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H.Res. 170: Recognizing Black History Month as an important time to celebrate the remarkable and unique contributions of all LGBTQ+ Black Americans in United States history.

The text of the resolution below is as of Feb 26, 2021 (Introduced).



1st Session

H. RES. 170


February 26, 2021

(for herself, Ms. Scanlon, Mrs. Watson Coleman, Mr. Horsford, Mr. Hastings, Mr. Nadler, Mr. Grijalva, Ms. Moore of Wisconsin, Mr. Pocan, Mr. Payne, Ms. Bass, Mr. Cicilline, Ms. Norton, Ms. Velázquez, Mr. Takano, Ms. Schakowsky, Mr. Danny K. Davis of Illinois, Mr. Sean Patrick Maloney of New York, Mr. Johnson of Georgia, Ms. Meng, Mr. Khanna, Mr. Green of Texas, Ms. Tlaib, Mr. Case, Mr. Blumenauer, Mr. Meeks, Ms. Adams, Mr. Torres of New York, Mr. Jones, and Ms. Castor of Florida) submitted the following resolution; which was referred to the Committee on Oversight and Reform


Recognizing Black History Month as an important time to celebrate the remarkable and unique contributions of all LGBTQ+ Black Americans in United States history.

Whereas Black History Month is a historic tradition beginning in 1926 to honor and celebrate the aspirations and accomplishments of Black individuals, both past and contemporary;

Whereas our Nation has been enriched by the countless contributions of generations of LGBTQ+ Black individuals, most of whom have never been seen or recognized;

Whereas untold LGBTQ+ Black individuals have experienced the compounding impacts of racism and anti-LGBTQ+ bias and hatred, but nonetheless continued to fight for justice and equity;

Whereas it is critically important to reflect upon and celebrate the unique contributions that Black LGBTQ+ leaders have made throughout the history of our Nation;

Whereas Alvin Ailey was a famed dancer and choreographer, who moved audiences with his thrillingly theatrical dance moves for decades;

Whereas James Baldwin was a powerful novelist, playwright, and social critic, who educated and prodded our Nation’s conscience with his words;

Whereas Glenn Burke, a Major League Baseball player for the Los Angeles Dodgers and Oakland Athletics, was the league’s first openly gay player and delighted the world by inventing the high-five;

Whereas Patrisse Cullors and Alicia Garza, two of the three founders of Black Lives Matter, inspired a civil rights movement grounded in justice and equality;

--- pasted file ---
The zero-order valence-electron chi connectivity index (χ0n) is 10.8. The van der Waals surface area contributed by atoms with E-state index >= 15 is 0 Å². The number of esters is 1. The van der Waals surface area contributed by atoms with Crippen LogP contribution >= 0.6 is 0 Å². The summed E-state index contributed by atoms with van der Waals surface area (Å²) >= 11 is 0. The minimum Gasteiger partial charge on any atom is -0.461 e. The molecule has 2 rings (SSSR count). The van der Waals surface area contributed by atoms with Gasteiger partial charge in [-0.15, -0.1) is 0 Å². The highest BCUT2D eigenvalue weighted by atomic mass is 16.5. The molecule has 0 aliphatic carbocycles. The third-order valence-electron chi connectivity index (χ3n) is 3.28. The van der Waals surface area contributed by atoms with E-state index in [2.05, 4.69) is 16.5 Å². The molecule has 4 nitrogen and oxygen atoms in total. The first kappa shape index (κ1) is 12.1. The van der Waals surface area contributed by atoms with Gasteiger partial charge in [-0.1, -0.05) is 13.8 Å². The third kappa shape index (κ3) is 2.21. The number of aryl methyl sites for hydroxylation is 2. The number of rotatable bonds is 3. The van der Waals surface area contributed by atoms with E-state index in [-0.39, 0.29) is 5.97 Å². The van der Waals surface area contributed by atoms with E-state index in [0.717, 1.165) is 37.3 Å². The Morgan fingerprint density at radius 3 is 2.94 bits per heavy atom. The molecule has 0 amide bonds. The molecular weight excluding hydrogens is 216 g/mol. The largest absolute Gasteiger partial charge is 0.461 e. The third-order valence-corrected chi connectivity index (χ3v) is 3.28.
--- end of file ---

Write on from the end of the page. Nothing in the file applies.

Whereas Andrea Jenkins is the first openly transgender woman to be elected to public office in the State of Minnesota and the first Black transgender woman elected to public office in the Nation;

Whereas Martin Jenkins made history in 2020 as the first openly gay California Supreme Court Justice and just the third Black man to serve on the State’s highest court;

Whereas Marsha P. Johnson was a transgender rights activist and drag performer who fought anti-LGBTQ+ police raids and helped lead the Stonewall Uprising in June 1969;

Whereas Barbara Jordan was a lawyer, civil rights leader, and the first African American elected to the House of Representatives from Texas;

Whereas Stormé DeLarverie, born in 1920, was a drag king performer of the Jewel Box Revue and a community advocate;

Whereas Lori Lightfoot made history in 2019, when she was elected the first openly LGBTQ+ person and first Black woman to serve as mayor of Chicago, the Nation’s third largest city;

Whereas Audre Lorde, an acclaimed poet, author, and essayist, gave countless readers the gift of her insights on race, class, and gender;

Whereas Miss Major Griffin-Gracy, a transgender activist and Stonewall Uprising veteran, has spoken out for justice for marginalized communities for decades;

Whereas Pauli Murray, LGBTQ+ feminist, author, lawyer, and minister was the first Black woman to be ordained an Episcopal priest;

Whereas Ron Oden made history in Palm Springs, California, as the first Black openly gay mayor of a United States city;

Whereas Bayard Rustin was a civil rights activist who stood shoulder-to-shoulder with Dr. Martin Luther King, Jr., and the organizer of the 1963 March on Washington;

Whereas Jewel Thais-Williams founded Jewel’s Catch One in 1973 as an inclusive, welcoming space for Black LGBTQ+ Angelenos to gather and celebrate alongside legendary performers such as Whitney Houston, Janet Jackson, Donna Summer, and Whoopi Goldberg;

Whereas Black advocates have deep and valuable experience promoting equality and are now leading major LGBTQ+ advocacy groups, including Alphonso David at the Human Rights Campaign, Imani Rupert-Gordon at National Center for Lesbian Rights, Kierra Johnson at National LGBTQ Task Force, David Johns at National Black Justice Coalition, Dominique Morgan at Black and Pink, Gabriel Foster at Trans Justice Funding Project, and Carter Brown at Black TransMen Inc.; and

Whereas Phill Wilson is the visionary founder of the Black AIDS Institute and a tireless advocate for people living with HIV: Now, therefore, be it

That the House of Representatives recognizes Black History Month as an important time to celebrate the remarkable and unique contributions of all LGBTQ+ Black Americans in United States history—those whose names we easily recognize and those whose names we will never know.